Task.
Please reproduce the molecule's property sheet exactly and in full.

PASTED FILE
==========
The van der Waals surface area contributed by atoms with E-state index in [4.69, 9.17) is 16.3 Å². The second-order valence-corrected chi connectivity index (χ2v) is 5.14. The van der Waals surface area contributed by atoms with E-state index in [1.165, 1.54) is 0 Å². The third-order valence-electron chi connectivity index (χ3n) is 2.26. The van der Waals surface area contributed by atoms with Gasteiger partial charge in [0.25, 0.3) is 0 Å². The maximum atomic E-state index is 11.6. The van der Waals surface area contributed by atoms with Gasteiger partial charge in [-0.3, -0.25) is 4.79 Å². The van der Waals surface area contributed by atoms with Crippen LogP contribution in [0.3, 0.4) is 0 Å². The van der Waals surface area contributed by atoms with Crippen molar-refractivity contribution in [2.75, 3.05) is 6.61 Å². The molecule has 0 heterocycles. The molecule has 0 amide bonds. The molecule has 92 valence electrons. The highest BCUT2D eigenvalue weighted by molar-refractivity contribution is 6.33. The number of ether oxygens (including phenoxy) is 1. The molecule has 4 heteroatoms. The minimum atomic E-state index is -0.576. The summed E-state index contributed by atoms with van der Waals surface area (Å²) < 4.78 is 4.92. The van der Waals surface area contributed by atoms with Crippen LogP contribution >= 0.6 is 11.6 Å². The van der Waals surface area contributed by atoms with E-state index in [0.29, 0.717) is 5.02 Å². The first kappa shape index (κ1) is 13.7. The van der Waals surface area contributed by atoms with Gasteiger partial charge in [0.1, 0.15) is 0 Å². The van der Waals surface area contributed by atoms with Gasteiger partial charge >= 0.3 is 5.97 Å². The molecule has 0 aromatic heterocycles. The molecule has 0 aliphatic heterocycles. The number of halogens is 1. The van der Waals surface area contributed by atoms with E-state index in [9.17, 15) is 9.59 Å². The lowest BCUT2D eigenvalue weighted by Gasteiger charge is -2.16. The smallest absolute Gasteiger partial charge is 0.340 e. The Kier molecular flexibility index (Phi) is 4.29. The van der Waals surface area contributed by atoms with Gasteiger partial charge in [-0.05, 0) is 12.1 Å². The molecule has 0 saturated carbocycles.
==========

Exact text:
The van der Waals surface area contributed by atoms with E-state index in [4.69, 9.17) is 16.3 Å². The second-order valence-corrected chi connectivity index (χ2v) is 5.14. The van der Waals surface area contributed by atoms with E-state index in [1.165, 1.54) is 0 Å². The third-order valence-electron chi connectivity index (χ3n) is 2.26. The van der Waals surface area contributed by atoms with Gasteiger partial charge in [0.25, 0.3) is 0 Å². The maximum atomic E-state index is 11.6. The van der Waals surface area contributed by atoms with Gasteiger partial charge in [-0.3, -0.25) is 4.79 Å². The van der Waals surface area contributed by atoms with Crippen LogP contribution in [0.3, 0.4) is 0 Å². The van der Waals surface area contributed by atoms with Crippen molar-refractivity contribution in [2.75, 3.05) is 6.61 Å². The molecule has 0 heterocycles. The molecule has 0 amide bonds. The molecule has 92 valence electrons. The highest BCUT2D eigenvalue weighted by molar-refractivity contribution is 6.33. The number of ether oxygens (including phenoxy) is 1. The molecule has 4 heteroatoms. The minimum atomic E-state index is -0.576. The summed E-state index contributed by atoms with van der Waals surface area (Å²) < 4.78 is 4.92. The van der Waals surface area contributed by atoms with Crippen LogP contribution >= 0.6 is 11.6 Å². The van der Waals surface area contributed by atoms with E-state index in [0.29, 0.717) is 5.02 Å². The first kappa shape index (κ1) is 13.7. The van der Waals surface area contributed by atoms with Gasteiger partial charge in [0.1, 0.15) is 0 Å². The van der Waals surface area contributed by atoms with Gasteiger partial charge >= 0.3 is 5.97 Å². The molecule has 0 aromatic heterocycles. The molecule has 0 aliphatic heterocycles. The number of halogens is 1. The van der Waals surface area contributed by atoms with E-state index in [9.17, 15) is 9.59 Å². The lowest BCUT2D eigenvalue weighted by Gasteiger charge is -2.16. The smallest absolute Gasteiger partial charge is 0.340 e. The Kier molecular flexibility index (Phi) is 4.29. The van der Waals surface area contributed by atoms with Gasteiger partial charge in [-0.05, 0) is 12.1 Å². The molecule has 0 saturated carbocycles.